Is Dynamic Pricing the Wave of the Future?

Eddie Braverman's picture
Rank: The Pro | 21,117

Before two weeks ago, I hadn't given the dynamic pricing of consumer goods and services much thought. I suspect that's mostly because it doesn't exist for the most part outside of travel-related products such as airfare. However, I was in Frankfurt two weeks ago and met the owner of two convenience stores which run a dynamic pricing model, and I was intrigued.

The stores are no bigger than walk-in closets really, but they do a fair amount of business and they're highly profitable. The one thing that sets them apart from any other retail store is that there are no prices to be found on anything - you have to take an item to the register to see how much it costs. And that candy bar you're paying $1 for today might have been $1.04 yesterday and might be $.98 tomorrow.

Then lo and behold I find this report yesterday about dynamic pricing in a bar - a bar I actually used to frequent under previous ownership. And their prices change from moment to moment. So that Sam Adams you bought for $4 a half hour ago might now be $3.75.

I thought the notion was cool and curious so I tweeted out the link. A couple hours later I got a PM from WSO user bullbythehorns. Apparently there's a bar in Barcelona called Bar Dow Jones that's been doing it for years, with a live ticker board no less. So you can see that Bloody Mary's are UP on the day, but Jaeger Bombs are UNCH.

When you think about it, this is a pretty effective inventory management method. The way it worked for the convenience stores in Frankfurt is that when a new shipment would come in, the existing stock would be averaged against the cost of the new stock to reach an overall average COGS, and then the computer would just apply a uniform 40% markup to the new average.

When you apply the same theory to a bar, dynamic pricing can clear out aging stock (especially liqueurs which are prone to drawing fruit flies and the like if they sit on the shelf for too long) and can actually encourage patrons to drink even more. Lord knows I'd pound my drinks faster if I saw the price of Jameson or Gosling's dropping.

So I'm wondering what you guys think? Are you hung up on seeing a price tag and knowing that prices are essentially static? Or would you prefer a dynamic pricing model which might work for you or against you? With the advent of Google Wallet and whatever Apple's answer to it will be, we might see dynamic pricing go hand-in-hand with the new payment technology.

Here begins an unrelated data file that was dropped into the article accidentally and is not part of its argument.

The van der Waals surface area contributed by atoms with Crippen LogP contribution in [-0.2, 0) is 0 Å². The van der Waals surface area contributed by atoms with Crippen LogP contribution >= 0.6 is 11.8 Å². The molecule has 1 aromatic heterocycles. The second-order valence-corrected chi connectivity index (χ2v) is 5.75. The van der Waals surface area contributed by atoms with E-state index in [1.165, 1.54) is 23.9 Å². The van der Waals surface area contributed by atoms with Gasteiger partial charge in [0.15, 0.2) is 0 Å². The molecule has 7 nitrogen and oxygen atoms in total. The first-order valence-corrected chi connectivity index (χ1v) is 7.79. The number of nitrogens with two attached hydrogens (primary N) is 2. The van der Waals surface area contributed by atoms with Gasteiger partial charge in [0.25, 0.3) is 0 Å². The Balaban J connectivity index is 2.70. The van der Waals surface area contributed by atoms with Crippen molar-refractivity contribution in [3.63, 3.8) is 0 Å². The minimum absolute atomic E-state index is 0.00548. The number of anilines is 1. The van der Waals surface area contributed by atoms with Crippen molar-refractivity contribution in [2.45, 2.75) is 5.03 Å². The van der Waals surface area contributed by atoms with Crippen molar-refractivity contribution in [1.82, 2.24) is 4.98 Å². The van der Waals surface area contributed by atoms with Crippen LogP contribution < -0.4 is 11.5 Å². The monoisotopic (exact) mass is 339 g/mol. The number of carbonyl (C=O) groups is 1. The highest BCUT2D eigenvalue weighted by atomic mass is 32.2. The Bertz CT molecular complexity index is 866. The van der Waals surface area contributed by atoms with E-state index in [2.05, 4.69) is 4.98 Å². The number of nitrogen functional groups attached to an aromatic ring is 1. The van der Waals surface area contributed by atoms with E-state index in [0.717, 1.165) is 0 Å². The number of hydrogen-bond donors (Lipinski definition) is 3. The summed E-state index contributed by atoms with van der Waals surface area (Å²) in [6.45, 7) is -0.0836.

Is it a good deal for consumers or just a gimmick?

Comments (44)

Apr 16, 2012

Can you imagine the potential for drinking games if there was a live ticker price on every single drink at the bar?

If I had asked people what they wanted, they would have said faster horses - Henry Ford

Apr 16, 2012
happypantsmcgee:

Can you imagine the potential for drinking games if there was a live ticker price on every single drink at the bar?

There is a bar in NYC that has a live ticker on every drink at the bar.

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Apr 17, 2012
heister:
happypantsmcgee:

Can you imagine the potential for drinking games if there was a live ticker price on every single drink at the bar?

There is a bar in NYC that has a live ticker on every drink at the bar.

While I do think its a cool concept because of being a financial nerd, I also do not think it will work well in a widespread implementation. I'd be pissed if I bought a beer for $4 then saw the price drop because then you feel like you just wasted some amount of money. Giving an overall negative feeling, and experience.

Apr 16, 2012

Pretty cool. I think implementing it at bars would work great because it would attract people for both reasons - deals and the gimmick/experience.

That said, I don't think it would work well at supermarkets (if the price wasn't readily available). Overall, the consumer would get frustrated and feel "nickeled and dimed." It could work if the fluctuations were very small.

Apr 16, 2012
Cola Coca:

That said, I don't think it would work well at supermarkets (if the price wasn't readily available). Overall, the consumer would get frustrated and feel "nickeled and dimed." It could work if the fluctuations were very small.

The convenience store owner did tell me that the lack of prices on the products and shelves was the most common customer complaint.

Apr 16, 2012

I'm not sure if this would be successful...

Apr 16, 2012

It's an interesting concept. While I think it is mostly a gimmick; I wonder if it has a real chance of catching on in the consumer market, as many segments in the B2B marketplace operate in this fashion. It could improve profitability and cost savings could be passed on to the consumers I presume. Amazon runs on a similar system - albeit not as dynamic.

Apr 16, 2012

The Brew Exchange in Austin has the same concept. Haven't given it a visit yet..... yet.

Apr 16, 2012